Aged care stakeholders have voiced concerns about the challenges many providers will face to meet additional reporting requirements announced in the Federal Budget.
Under the new measures aged care providers will have to report on care staffing minutes at the facility level annually from July 2021.
Then from July 2022, they will need to report staffing minutes quarterly as well as provide a monthly statement to residents and family members outlining the care received including any significant changes or events during the month.
This information along with the reporting requirements attached to the new $10 Basic Daily Fee supplement will inform the star rating system on My Aged Care from December 2022 as of a $200 million package to help people compare aged care homes.
Then from October 2023 providers will be required to deliver a minimum of 200 care minutes to each resident daily including 40 minutes with a registered nurse as part of budget measures to boost the amount of care delivered to senior Australians.
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Aged Care Industry Information Technology Council chair Dr George Margelis welcomed the increased transparency, but said it would be challenging for aged care providers using manual systems.
“Those people who don’t already have digital systems in place will find it quite challenging. And I suspect that they’ll have a little bit of a roadblock in that they’ll try to implement a system for capturing the sort of data in a very short time frame,” Dr Margelis told Australian Ageing Agenda.
“Because there isn’t a [computer] set up at every resident’s bedside to start capturing this information, they need things like wide area and WiFi networks, which enable them to login and capture this information so they will find this challenging,” he said.
Dr Margelis said another challenge is streamlining the reporting process, so it doesn’t become an “onerous task on staff to spend all their time logging hours”.
It would have been better to start a pilot in July 2021 to better understand what is involved and implement it in steps from there, he said.
“It sounds good on paper but when it comes to doing it at the bedside, a number of other complexities come into play. Personally, I would have had it as a more iterative process,” Dr Margelis said.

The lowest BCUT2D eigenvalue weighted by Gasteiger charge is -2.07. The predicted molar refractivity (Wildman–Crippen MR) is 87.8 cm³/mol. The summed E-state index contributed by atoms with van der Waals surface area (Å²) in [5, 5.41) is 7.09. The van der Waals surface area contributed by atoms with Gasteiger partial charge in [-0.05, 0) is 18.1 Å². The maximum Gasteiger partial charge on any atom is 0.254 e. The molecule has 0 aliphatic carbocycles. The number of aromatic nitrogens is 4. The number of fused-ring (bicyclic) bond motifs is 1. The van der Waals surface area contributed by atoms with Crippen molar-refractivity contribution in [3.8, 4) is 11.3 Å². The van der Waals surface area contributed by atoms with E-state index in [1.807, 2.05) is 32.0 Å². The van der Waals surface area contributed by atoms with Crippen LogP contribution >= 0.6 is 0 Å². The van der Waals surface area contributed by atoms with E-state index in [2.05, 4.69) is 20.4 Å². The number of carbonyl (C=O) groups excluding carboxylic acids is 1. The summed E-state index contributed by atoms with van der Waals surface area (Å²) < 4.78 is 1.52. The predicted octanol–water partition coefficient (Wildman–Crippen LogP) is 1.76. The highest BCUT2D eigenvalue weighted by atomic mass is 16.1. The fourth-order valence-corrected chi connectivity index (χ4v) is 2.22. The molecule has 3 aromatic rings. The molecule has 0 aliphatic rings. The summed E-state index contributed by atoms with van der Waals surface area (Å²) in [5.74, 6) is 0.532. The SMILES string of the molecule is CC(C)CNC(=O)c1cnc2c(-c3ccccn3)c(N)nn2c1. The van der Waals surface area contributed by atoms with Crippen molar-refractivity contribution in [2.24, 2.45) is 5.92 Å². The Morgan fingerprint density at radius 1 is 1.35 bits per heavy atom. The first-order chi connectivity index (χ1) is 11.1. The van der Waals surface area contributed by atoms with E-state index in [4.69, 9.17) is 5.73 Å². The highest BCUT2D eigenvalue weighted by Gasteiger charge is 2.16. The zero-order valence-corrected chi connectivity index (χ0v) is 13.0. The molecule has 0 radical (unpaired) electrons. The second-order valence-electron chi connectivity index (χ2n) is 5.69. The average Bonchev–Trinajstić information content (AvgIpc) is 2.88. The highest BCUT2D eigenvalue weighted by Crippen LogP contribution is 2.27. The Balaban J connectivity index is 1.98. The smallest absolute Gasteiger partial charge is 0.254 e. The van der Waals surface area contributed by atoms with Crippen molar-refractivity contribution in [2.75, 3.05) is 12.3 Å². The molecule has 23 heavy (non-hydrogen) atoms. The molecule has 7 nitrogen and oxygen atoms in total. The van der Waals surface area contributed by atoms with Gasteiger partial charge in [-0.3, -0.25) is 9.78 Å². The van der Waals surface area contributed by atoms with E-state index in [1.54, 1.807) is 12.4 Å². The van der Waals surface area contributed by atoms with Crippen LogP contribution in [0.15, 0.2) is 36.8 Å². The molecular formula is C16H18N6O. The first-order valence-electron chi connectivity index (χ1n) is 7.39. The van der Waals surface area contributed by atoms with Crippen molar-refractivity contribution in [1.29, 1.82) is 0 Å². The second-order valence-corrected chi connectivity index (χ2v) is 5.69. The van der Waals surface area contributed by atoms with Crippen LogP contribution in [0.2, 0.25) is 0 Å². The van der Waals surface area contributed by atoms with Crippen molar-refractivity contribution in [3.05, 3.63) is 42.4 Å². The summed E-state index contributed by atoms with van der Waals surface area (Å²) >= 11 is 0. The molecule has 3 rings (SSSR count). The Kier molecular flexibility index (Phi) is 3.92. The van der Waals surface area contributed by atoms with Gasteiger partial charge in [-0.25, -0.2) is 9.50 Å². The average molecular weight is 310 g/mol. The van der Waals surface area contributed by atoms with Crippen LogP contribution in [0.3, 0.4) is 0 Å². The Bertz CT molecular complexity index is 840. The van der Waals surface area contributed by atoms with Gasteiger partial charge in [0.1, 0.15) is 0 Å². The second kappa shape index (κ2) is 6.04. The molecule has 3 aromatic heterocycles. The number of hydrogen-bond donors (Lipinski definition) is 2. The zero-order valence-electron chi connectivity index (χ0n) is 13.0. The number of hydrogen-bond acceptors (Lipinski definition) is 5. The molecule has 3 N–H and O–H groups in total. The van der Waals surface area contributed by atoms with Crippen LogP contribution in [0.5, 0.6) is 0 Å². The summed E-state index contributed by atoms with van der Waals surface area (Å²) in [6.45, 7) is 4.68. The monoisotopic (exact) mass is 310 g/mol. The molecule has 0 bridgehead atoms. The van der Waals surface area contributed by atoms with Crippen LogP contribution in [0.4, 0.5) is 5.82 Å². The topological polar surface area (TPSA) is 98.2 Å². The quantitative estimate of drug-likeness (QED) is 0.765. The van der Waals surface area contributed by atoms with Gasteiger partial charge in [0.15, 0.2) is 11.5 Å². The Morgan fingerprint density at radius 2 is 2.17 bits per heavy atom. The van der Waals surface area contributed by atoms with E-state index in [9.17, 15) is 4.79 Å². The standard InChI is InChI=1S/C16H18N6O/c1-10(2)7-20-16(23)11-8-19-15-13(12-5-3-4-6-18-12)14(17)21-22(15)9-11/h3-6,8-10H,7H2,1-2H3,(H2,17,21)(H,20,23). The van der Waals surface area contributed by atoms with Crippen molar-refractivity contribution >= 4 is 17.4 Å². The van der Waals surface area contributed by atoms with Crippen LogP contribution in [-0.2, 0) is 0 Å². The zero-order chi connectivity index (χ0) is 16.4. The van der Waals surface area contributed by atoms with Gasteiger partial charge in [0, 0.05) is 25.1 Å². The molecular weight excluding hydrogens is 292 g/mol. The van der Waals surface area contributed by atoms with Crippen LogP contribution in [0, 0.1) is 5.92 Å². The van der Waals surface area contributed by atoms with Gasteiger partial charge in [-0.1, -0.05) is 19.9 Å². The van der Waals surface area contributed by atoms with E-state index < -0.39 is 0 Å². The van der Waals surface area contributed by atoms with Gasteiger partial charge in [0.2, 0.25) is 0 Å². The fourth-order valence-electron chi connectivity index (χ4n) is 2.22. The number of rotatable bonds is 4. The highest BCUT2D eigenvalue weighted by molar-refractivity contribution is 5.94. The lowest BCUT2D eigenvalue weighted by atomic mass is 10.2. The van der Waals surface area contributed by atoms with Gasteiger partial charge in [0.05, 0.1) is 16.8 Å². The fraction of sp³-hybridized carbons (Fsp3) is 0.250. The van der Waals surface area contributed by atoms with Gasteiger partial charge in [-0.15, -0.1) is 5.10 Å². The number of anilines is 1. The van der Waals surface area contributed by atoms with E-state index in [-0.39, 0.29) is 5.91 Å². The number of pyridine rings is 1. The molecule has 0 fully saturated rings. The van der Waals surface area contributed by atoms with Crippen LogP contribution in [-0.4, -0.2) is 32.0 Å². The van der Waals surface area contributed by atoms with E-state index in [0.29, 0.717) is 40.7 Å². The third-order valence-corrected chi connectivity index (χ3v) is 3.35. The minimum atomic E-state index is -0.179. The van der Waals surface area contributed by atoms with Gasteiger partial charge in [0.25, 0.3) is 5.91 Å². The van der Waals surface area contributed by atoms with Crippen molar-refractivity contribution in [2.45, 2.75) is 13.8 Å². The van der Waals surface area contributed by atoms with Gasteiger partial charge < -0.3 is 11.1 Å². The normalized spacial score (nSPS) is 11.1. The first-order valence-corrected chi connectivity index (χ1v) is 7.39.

Most providers not equipped
Similarly, the CEO of aged care software vendor Health Metrics, Steven Strange said most providers lacked the technology to easily report care minutes.
“I’d say the vast majority of providers are not geared for it,” Mr Strange told AAA.
“The reality is, if providers want to be strong and viable, they need to get their electronic act together. Because the world’s changing the need to report data in real-time and other things of that ilk are just accelerating now,” Mr Strange said.
Providers who are not appropriately equipped “will be in lots of trouble,” he said.
Dr Margelis said providers should be looking closely at their workflows in preparation to report care minutes.
Care minute reporting as interim measure
Macquarie University’s Ageing and Aged Care Researchers Network chair Professor Denise Jepsen said reporting requirements for care minutes should be viewed as a short-term requirement to change operations.
“What I would like to see is we report this data for a couple of years until providers and society gets used to it. And then we don’t have to do this micro-reporting, unless it’s technology-enabled or automated in some way,” Professor Jepsen told AAA.
“Hopefully after a couple of years, it’ll be so embedded that the reporting won’t be required and it just becomes a short-term strain as we change from old world to new world. But we don’t want nurses, carers or our managers to spend all day reporting,” she said.
Professor Jepsen said a provider representative told her it would cost $2 to $3 per resident per day to record the care minutes.
“It’s taking away from resident care,” she said.